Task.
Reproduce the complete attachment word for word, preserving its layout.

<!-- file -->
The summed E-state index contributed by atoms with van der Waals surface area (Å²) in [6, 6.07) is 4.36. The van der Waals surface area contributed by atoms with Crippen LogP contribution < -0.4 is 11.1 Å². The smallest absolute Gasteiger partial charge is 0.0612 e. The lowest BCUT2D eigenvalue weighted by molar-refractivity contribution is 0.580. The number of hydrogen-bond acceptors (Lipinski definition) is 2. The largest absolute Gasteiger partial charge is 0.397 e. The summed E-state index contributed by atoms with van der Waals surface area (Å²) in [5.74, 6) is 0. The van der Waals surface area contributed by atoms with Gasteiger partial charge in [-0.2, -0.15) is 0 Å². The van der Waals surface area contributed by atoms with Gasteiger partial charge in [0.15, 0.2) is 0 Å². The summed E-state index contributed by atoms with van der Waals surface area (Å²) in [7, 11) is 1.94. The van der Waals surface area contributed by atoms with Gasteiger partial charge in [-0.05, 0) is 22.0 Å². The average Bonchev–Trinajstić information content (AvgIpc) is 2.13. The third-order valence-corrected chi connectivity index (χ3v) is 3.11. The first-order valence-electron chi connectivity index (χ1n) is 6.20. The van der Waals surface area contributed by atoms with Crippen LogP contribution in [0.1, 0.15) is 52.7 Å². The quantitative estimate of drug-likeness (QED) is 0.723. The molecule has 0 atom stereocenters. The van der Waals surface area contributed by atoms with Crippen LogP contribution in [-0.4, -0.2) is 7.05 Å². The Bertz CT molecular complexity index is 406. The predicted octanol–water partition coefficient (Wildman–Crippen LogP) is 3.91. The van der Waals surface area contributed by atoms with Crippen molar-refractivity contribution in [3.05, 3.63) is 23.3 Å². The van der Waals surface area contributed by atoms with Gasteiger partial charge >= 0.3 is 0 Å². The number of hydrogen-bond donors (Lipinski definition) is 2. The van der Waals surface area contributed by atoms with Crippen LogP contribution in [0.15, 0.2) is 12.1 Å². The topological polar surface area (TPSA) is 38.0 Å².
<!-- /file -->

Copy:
The summed E-state index contributed by atoms with van der Waals surface area (Å²) in [6, 6.07) is 4.36. The van der Waals surface area contributed by atoms with Crippen LogP contribution < -0.4 is 11.1 Å². The smallest absolute Gasteiger partial charge is 0.0612 e. The lowest BCUT2D eigenvalue weighted by molar-refractivity contribution is 0.580. The number of hydrogen-bond acceptors (Lipinski definition) is 2. The largest absolute Gasteiger partial charge is 0.397 e. The summed E-state index contributed by atoms with van der Waals surface area (Å²) in [5.74, 6) is 0. The van der Waals surface area contributed by atoms with Gasteiger partial charge in [-0.2, -0.15) is 0 Å². The van der Waals surface area contributed by atoms with Gasteiger partial charge in [0.15, 0.2) is 0 Å². The summed E-state index contributed by atoms with van der Waals surface area (Å²) in [7, 11) is 1.94. The van der Waals surface area contributed by atoms with Gasteiger partial charge in [-0.05, 0) is 22.0 Å². The average Bonchev–Trinajstić information content (AvgIpc) is 2.13. The third-order valence-corrected chi connectivity index (χ3v) is 3.11. The first-order valence-electron chi connectivity index (χ1n) is 6.20. The van der Waals surface area contributed by atoms with Crippen LogP contribution in [0.1, 0.15) is 52.7 Å². The quantitative estimate of drug-likeness (QED) is 0.723. The molecule has 0 atom stereocenters. The van der Waals surface area contributed by atoms with Crippen LogP contribution in [-0.4, -0.2) is 7.05 Å². The Bertz CT molecular complexity index is 406. The predicted octanol–water partition coefficient (Wildman–Crippen LogP) is 3.91. The van der Waals surface area contributed by atoms with Crippen molar-refractivity contribution in [3.05, 3.63) is 23.3 Å². The van der Waals surface area contributed by atoms with Gasteiger partial charge >= 0.3 is 0 Å². The number of hydrogen-bond donors (Lipinski definition) is 2. The van der Waals surface area contributed by atoms with Crippen LogP contribution in [0.15, 0.2) is 12.1 Å². The topological polar surface area (TPSA) is 38.0 Å².